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Judge questions Trump push to block records from Jan. 6 panel

‘It would be startling for you to tell Congress, I know better than you what you need,’ House lawyer tells judge

Members of the House Jan. 6 select committee — including, from left, Liz Cheney, Zoe Lofgren, Adam Kinzinger and Bennie Thompson — address the media in July after a panel hearing to examine the attack on the Capitol.
Members of the House Jan. 6 select committee — including, from left, Liz Cheney, Zoe Lofgren, Adam Kinzinger and Bennie Thompson — address the media in July after a panel hearing to examine the attack on the Capitol. (Tom Williams/CQ Roll Call file photo)

A federal judge sounded skeptical Thursday of former President Donald Trump’s request to halt a House select committee from getting most of the White House records it has requested in an investigation into the Jan. 6 attack on the Capitol by his supporters.

U.S. District Judge Tanya Chutkan in Washington heard arguments from lawyers for Trump, the Justice Department and the House as she weighs the former president’s lawsuit to stop the transmission of documents from the National Archives and Records Administration, or NARA.

NARA said it would turn over the first batch on Nov. 12 absent a court order. Chutkan said Thursday that she would rule quickly on Trump’s motion for an injunction.

The House Jan. 6 panel requested records related to dozens of people, both in and out of the Trump administration. That includes Trump and his family members, as well as “any documents and communications involving White House personnel and any Member of Congress” related to the Jan. 6 attack or the validity of the presidential election.

Chutkan raised concerns to the House about the scope of some of the committee’s requests, such as certain polling data and documents from 40 people that stretch back as far as April 2020, which she called “unbelievably broad.”

These communications could be about unrelated things, including conversations with foreign leaders or about national security, Chutkan said.

House General Counsel Doug Letter told Chutkan that the requests are broad, but the scope of an investigation is for Congress to decide. “It would be startling for you to tell Congress, ‘I know better than you what you need, you don’t need that,’” Letter said.

The committee wants to know how much of an effort to discredit the results of the 2020 election came from inside the White House, or from members of Congress, or from outside groups such as the Proud Boys, Letter said.

“How broad was this whole problem we now face? Where did it come from?” Letter said. “We want to make sure this never happens again and that means going way before Jan. 6 itself.”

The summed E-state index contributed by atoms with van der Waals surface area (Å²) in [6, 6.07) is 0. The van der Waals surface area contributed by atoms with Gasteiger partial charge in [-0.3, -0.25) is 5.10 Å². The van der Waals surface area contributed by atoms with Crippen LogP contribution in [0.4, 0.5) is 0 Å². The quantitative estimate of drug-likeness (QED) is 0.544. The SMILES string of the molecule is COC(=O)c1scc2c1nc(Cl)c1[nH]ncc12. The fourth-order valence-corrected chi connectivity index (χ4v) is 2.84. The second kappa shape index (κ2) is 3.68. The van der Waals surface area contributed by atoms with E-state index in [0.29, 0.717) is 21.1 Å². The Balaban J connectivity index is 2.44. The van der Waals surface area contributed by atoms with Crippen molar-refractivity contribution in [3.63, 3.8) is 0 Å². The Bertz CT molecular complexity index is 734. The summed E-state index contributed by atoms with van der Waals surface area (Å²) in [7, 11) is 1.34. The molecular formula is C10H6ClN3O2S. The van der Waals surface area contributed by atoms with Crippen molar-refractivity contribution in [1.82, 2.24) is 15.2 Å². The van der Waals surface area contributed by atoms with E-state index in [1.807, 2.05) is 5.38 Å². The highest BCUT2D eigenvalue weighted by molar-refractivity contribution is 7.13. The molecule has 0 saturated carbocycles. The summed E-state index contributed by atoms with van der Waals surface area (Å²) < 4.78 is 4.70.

And Letter underscored that President Joe Biden, who as holder of the office of the president has the power to determine what should be covered by executive privilege, has told NARA to turn over the records to the committee.

Trump has asserted executive privilege over some of the documents, as well as a protective assertion of executive privilege over any additional materials that the Jan. 6 panel requests.

Letter said that if Trump wants to raise concerns about executive privilege of documents, he can do so with Biden, “but that’s not a question here for this court.”

Chutkan said she “would be on stronger footing” to limit the scope of the committee’s request if Biden had disagreed with Congress on the executive privilege claims.

The judge had sharper questions for Trump’s lawyer, Justin Clark, who said there were constitutional questions in the case — the first lawsuit in which a former president has disagreed with a current president about executive privilege claims.

Clark told Chutkan that she should do a document-by-document review of the privilege claims and that allowing the request to go forward would “open the door to partisanship of document requests and blow a hole in executive privilege.” Not blocking the release of records now would mean damage that couldn’t be undone if Trump has the better of that question, Clark said.

But the judge said that while that is a dispute between a former and current president, she didn’t see a separation-of-powers issue for her to weigh in on because the executive and legislative branches agree on this request.

Chutkan also said she didn’t see any language in a law or any case that convinces her that courts are required to get involved in this situation and do a document-by-document review.

Justice Department lawyer Elizabeth Shapiro told Chutkan that it would be “very odd” if a court didn’t defer to the current president’s determination that the public interest in these documents clearly outweighs the confidentiality concerns underlying executive privilege.

“Because essentially what plaintiff is asking you to do is for a court to superintend a sitting president’s decision not to assert privilege,” Shapiro said.

Chutkan’s decision likely won’t be the last word since the losing side could appeal. And a determined Trump could appeal such a case about presidential and congressional power to the Supreme Court before it is finally resolved.

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